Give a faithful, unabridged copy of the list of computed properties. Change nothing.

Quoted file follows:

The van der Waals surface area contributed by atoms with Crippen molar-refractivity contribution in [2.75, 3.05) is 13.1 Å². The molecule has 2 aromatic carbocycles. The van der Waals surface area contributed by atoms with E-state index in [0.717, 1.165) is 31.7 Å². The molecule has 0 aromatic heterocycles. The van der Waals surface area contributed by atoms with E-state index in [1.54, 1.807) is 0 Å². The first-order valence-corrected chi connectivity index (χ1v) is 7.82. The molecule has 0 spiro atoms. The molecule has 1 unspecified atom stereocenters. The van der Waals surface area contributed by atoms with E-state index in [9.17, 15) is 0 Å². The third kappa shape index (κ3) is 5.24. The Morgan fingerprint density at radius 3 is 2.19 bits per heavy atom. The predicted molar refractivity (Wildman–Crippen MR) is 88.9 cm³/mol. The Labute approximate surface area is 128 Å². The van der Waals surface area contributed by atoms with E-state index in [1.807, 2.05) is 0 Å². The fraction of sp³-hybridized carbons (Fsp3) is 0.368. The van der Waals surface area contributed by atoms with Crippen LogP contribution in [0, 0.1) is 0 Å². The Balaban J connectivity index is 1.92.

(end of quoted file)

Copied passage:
The van der Waals surface area contributed by atoms with Crippen molar-refractivity contribution in [2.75, 3.05) is 13.1 Å². The molecule has 2 aromatic carbocycles. The van der Waals surface area contributed by atoms with E-state index in [0.717, 1.165) is 31.7 Å². The molecule has 0 aromatic heterocycles. The van der Waals surface area contributed by atoms with E-state index in [1.54, 1.807) is 0 Å². The first-order valence-corrected chi connectivity index (χ1v) is 7.82. The molecule has 0 spiro atoms. The molecule has 1 unspecified atom stereocenters. The van der Waals surface area contributed by atoms with E-state index in [9.17, 15) is 0 Å². The third kappa shape index (κ3) is 5.24. The Morgan fingerprint density at radius 3 is 2.19 bits per heavy atom. The predicted molar refractivity (Wildman–Crippen MR) is 88.9 cm³/mol. The Labute approximate surface area is 128 Å². The van der Waals surface area contributed by atoms with E-state index in [1.807, 2.05) is 0 Å². The fraction of sp³-hybridized carbons (Fsp3) is 0.368. The van der Waals surface area contributed by atoms with Crippen LogP contribution in [0, 0.1) is 0 Å². The Balaban J connectivity index is 1.92.